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Rediff News  All News  » Business » Ludhiana textile industry forced to outsource work

Ludhiana textile industry forced to outsource work

Last updated on: June 15, 2010 12:14 IST

Industries in Punjab are facing an acute shortage of labourers, most of whom come from other states. In spite of revising the wages of labourers, be it unskilled, semi-skilled or highly skilled, they have found it difficult to solve the problem.
The textile industry, considered to be labour-intensive, is the worst hit. To counter this crisis, many textile manufacturers in Ludhiana have started introducing methods like hiring specialists and outsourcing their work to reduce dependence on labourers.
Ludhiana is considered a hub of textile manufacturers.
According to Ajit Lakra, managing director of Superfine Knitters Limited, which manufactures and exports knitted fabrics and garments, industrialists are working on changing their operation in such a way that would require less labourers.
"Specialists have been roped in for suggesting measures as to how automation could be done in all possible areas so that dependence on labourers could be minimised. Many units have a mechanised transport system to move material from one place to another," he said.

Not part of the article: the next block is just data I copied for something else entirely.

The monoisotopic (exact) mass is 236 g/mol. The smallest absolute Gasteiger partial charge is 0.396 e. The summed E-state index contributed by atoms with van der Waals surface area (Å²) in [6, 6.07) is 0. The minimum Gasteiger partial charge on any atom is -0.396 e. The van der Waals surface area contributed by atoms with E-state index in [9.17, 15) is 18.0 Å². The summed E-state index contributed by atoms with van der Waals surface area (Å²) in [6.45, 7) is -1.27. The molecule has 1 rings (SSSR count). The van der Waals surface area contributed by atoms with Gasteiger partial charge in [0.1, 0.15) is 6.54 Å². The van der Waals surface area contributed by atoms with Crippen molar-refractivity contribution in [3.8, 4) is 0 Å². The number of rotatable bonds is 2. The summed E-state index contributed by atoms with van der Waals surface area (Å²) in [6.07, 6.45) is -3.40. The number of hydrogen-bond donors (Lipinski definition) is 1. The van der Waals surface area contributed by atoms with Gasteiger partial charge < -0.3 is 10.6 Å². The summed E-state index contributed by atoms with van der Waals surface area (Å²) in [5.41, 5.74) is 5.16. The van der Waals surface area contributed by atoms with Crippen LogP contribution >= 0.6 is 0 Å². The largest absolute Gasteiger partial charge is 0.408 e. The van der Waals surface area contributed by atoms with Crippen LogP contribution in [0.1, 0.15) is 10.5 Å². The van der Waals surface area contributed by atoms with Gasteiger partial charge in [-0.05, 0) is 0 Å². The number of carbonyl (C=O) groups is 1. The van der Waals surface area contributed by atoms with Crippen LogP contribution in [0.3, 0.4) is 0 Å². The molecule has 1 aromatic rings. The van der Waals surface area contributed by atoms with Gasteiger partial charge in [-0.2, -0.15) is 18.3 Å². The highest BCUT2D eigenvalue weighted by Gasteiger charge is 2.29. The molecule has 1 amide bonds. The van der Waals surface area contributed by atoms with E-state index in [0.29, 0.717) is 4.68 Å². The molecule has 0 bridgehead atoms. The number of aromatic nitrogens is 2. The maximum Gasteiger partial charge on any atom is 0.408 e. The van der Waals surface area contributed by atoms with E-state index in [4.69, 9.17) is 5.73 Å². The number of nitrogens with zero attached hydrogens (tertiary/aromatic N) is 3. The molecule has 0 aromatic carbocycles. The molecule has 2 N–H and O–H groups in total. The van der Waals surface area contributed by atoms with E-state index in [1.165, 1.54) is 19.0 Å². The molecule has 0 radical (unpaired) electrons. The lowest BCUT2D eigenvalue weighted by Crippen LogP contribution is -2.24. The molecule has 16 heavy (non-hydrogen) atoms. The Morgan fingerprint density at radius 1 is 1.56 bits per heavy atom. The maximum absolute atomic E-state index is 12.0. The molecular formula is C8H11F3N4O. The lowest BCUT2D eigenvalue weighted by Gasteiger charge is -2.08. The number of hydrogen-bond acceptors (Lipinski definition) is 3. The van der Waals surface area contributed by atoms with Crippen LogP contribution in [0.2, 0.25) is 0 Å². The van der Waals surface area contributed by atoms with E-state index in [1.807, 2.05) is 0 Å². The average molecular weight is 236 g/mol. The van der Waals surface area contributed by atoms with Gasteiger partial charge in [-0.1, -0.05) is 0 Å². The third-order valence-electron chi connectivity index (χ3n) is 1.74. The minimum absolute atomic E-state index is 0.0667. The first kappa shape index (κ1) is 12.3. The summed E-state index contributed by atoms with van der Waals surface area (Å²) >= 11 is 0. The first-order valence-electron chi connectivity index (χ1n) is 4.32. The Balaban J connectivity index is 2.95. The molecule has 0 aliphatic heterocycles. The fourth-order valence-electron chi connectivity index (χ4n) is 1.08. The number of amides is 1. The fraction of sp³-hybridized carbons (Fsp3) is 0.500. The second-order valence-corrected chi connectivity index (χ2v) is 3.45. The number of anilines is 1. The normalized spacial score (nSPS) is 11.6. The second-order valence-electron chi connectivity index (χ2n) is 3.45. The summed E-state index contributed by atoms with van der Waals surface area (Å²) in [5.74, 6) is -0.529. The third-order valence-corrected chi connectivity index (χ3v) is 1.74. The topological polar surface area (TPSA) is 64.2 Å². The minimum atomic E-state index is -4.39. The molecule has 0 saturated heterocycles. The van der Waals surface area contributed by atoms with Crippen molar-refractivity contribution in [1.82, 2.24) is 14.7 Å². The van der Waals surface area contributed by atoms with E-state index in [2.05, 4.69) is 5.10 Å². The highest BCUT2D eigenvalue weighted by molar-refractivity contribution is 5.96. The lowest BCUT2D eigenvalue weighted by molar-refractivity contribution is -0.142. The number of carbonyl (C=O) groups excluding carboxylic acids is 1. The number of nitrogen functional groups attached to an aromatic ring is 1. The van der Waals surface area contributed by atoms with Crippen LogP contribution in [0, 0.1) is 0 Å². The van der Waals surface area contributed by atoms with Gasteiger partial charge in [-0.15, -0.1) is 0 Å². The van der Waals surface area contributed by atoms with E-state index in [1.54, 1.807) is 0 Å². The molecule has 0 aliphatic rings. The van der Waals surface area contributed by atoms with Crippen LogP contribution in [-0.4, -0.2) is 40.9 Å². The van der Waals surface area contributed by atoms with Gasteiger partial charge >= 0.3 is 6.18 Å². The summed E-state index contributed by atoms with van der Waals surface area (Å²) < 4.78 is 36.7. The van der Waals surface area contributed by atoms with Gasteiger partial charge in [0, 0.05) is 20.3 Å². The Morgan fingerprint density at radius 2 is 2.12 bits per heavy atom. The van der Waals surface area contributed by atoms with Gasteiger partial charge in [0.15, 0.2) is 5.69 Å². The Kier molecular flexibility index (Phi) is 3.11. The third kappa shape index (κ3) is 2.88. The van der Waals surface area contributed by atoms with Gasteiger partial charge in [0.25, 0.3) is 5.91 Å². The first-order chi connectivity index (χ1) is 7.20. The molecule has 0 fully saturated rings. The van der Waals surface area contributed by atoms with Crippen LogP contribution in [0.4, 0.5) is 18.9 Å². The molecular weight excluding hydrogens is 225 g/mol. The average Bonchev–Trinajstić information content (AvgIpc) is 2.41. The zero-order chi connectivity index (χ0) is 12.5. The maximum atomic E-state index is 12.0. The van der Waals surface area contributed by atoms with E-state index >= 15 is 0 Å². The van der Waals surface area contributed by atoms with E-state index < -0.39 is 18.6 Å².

Gupta, managing director of Kuvam International Fashion Ltd, maintained his company had outsourced knitting work to smaller firms to deal with the problem.
Sandeep Jain, executive director Oswal Woolen Mills, said automation was the need of the hour. "We have been doing automation for the last few years but still we are facing a 10 per cent shortage of labourers. We have also built colonies to help retain manpower required by the industry," he said.
Ludhiana Knitwear Club President Vinod Thapar said the hosiery industry in Ludhiana was also promoting automation for better results. The members of the knitwear industry have imported 'Stoll' machines from Germany and other countries to reduce their dependency on labourers.
Stanley Industries, another Ludhiana-based textile major, is looking at employing local women and training them instead of depending on labourers coming from far-flung areas.
Managing Director S K Jain maintained that beside automation and upgrade, the garment industry was looking for more female workers. "Instead of calling labourers from far-flung areas, we plan to train the local women, who could be easily absorbed by the textile industry."

Vikas Sharma